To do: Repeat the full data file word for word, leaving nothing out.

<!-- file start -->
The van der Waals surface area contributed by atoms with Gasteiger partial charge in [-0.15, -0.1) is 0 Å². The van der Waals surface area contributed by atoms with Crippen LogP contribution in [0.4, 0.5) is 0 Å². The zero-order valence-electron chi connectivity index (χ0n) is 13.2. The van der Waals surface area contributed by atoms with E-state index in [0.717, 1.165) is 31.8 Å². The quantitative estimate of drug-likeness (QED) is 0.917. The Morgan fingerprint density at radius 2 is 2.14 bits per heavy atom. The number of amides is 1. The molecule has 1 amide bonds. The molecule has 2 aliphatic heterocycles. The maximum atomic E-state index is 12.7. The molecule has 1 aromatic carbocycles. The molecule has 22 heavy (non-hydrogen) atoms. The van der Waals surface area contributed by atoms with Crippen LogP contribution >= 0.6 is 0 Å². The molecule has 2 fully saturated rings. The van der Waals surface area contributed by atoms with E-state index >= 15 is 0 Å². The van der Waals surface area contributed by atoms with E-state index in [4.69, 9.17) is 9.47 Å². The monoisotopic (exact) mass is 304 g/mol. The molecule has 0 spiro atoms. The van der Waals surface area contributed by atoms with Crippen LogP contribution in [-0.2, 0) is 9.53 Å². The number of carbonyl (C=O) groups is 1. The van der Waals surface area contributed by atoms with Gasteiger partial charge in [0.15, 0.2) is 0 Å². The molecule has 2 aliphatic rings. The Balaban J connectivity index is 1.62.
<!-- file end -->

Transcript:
The van der Waals surface area contributed by atoms with Gasteiger partial charge in [-0.15, -0.1) is 0 Å². The van der Waals surface area contributed by atoms with Crippen LogP contribution in [0.4, 0.5) is 0 Å². The zero-order valence-electron chi connectivity index (χ0n) is 13.2. The van der Waals surface area contributed by atoms with E-state index in [0.717, 1.165) is 31.8 Å². The quantitative estimate of drug-likeness (QED) is 0.917. The Morgan fingerprint density at radius 2 is 2.14 bits per heavy atom. The number of amides is 1. The molecule has 1 amide bonds. The molecule has 2 aliphatic heterocycles. The maximum atomic E-state index is 12.7. The molecule has 1 aromatic carbocycles. The molecule has 22 heavy (non-hydrogen) atoms. The van der Waals surface area contributed by atoms with Crippen LogP contribution >= 0.6 is 0 Å². The molecule has 2 fully saturated rings. The van der Waals surface area contributed by atoms with E-state index >= 15 is 0 Å². The van der Waals surface area contributed by atoms with E-state index in [4.69, 9.17) is 9.47 Å². The monoisotopic (exact) mass is 304 g/mol. The molecule has 0 spiro atoms. The van der Waals surface area contributed by atoms with Crippen LogP contribution in [-0.2, 0) is 9.53 Å². The number of carbonyl (C=O) groups is 1. The van der Waals surface area contributed by atoms with Gasteiger partial charge in [0.15, 0.2) is 0 Å². The molecule has 2 aliphatic rings. The Balaban J connectivity index is 1.62.